The Nirox Foundation asked Wanås Konst to curate and collaborate on their Sculpture Winter Show 2018. Five years before, Wanås Konst had asked Nirox to provide a platform for researching the South African art scene. The purpose was to exchange knowledge, and to do more than scratch the surface of what was going on, as part of Wanås Konst’s commitment to working with artist from the whole world. One outcome was an exhibition in Sweden 2015 with six artists based in South Africa in the exhibition Barriers.
The exhibition co-curated with Wanås Konst at Nirox is a result of the now long standing and continuous dialogue, an exchange between sculpture parks on two continents. Thus, we knew it would be about giving space for multiple perspectives, being two venues, we also wanted the project to grow out of collaborative efforts; between us, the curatorial team that was put together on site, and the artists engaged. Making new works with artists in the outdoors, whether in the beechwood forest in Sweden or in the UNESCO world heritage site where Nirox is located, the surroundings will inevitably be an important influence and itself a framework for the exhibition. We decided to let the works by 25 artists showcasing contemporary issues and practises related to sculpture be linked by the site and a conceptual concern—that of the story. The story lends itself to a metaphor and carries endless possibilities.
Writer Chimamanda Ngozi Adichi starts her well-known TED Talk with these words: “I’m a storyteller. And I would like to tell you a few personal stories about what I like to call ‘the danger of the single story’.” Her talk is the starting point of the exhibition and inspiration for the title, Not a single story. “Stories matter,” she adds, “How they are told, who tells them, when they’re told, how many stories are told, are really dependent on power.”
Referring to a venue as a sculpture park, and working mainly in the outdoors, addresses an entire art historical canon on sculpture in general and land art in particular, with earth, rocks, and sand as media and subject matter. This history is a male history. As a response to a very singular art history, the majority of the artists in the exhibition are women, representing a rich diversity of perspectives. As a nod to the art experience you get at Wanås, Yoko Ono was invited to make Wish Trees at Nirox, and the branches of the African olive will now carry written down wishes in her Wish Trees for Hope, while Marianne Lindberg De Geer’s sound archive of voices calling “Mamma" will intrigue and exite; both works are highly associated with Wanås. We also wanted to include works by forerunners alongside less established artists.
Notable is the participation of Esther Mahlangu, following the customs passed down from generations of women in her family, she bridges contemporary practices. Should a grand lady of sculpture on the Swedish contemporary art scene be appointed, Lena Cronqvist must be the one, portraying anguish and suffering since the 60s. Important role model is also the recent Turner prize winner Lubaina Himid that with cut-outs of women from women’s artworks asks questions about the re-writing of the history. Work is made in dialogue with what is going on, what has been and that which has been sidelined. Some artists look far back to sculptural traditions with colón sculptures and Noke culture, others to the history that is written right now, like Zanele Muholi documenting loss writing history linked to hate crimes, whereas Caroline Mårtensson instead is loking ahead, forsaying the future with her Living fossile, a created fossil of a plant that is likely to be extinct.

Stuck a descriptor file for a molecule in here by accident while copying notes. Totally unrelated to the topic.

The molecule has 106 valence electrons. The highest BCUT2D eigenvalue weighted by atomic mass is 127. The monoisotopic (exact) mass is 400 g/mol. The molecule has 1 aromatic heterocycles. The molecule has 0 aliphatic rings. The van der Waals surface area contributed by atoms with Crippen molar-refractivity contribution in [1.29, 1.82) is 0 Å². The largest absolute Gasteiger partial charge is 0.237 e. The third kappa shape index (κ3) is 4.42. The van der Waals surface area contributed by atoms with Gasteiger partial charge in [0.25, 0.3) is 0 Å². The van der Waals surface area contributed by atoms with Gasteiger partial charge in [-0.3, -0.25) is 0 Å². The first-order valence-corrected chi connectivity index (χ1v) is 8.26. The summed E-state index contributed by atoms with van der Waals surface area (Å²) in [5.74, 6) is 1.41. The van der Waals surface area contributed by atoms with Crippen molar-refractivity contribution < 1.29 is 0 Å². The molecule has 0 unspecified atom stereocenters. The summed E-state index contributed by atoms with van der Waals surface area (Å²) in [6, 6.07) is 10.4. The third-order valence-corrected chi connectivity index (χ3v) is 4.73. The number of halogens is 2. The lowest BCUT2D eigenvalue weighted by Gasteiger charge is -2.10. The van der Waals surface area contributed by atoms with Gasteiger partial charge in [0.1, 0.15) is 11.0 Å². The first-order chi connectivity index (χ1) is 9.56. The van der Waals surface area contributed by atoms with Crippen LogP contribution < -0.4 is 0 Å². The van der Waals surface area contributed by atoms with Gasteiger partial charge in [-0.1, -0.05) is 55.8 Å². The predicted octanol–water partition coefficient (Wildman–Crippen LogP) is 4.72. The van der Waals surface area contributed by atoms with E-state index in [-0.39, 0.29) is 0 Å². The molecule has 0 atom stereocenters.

Other central elements of this project, linked to the exhibition, are workshops, talks and a comprehensive educational programming aimed at children and youth to expand understanding of life and art. This follows a long tradition at Wanås where exploring artists methods has been the foundation of the extensive art educational program for 20 years. At Nirox pedagogical ideas are paralleled and exchanged. Discussing, debating, dreaming and performing together, more than 500 participants will contribute to the stories told and questions raised in different activities.
Ngozi Adichie concludes in her talk: “When we reject the single story, when we realize that there is never a single story about any place, we regain a kind of paradise”.
– Elisabeth Millqvist
The exhibition and its educational program are made possible with the support of The Swedish Postcode Foundation with additional support from The Swedish Embassy, Pretoria and Swedish Institute.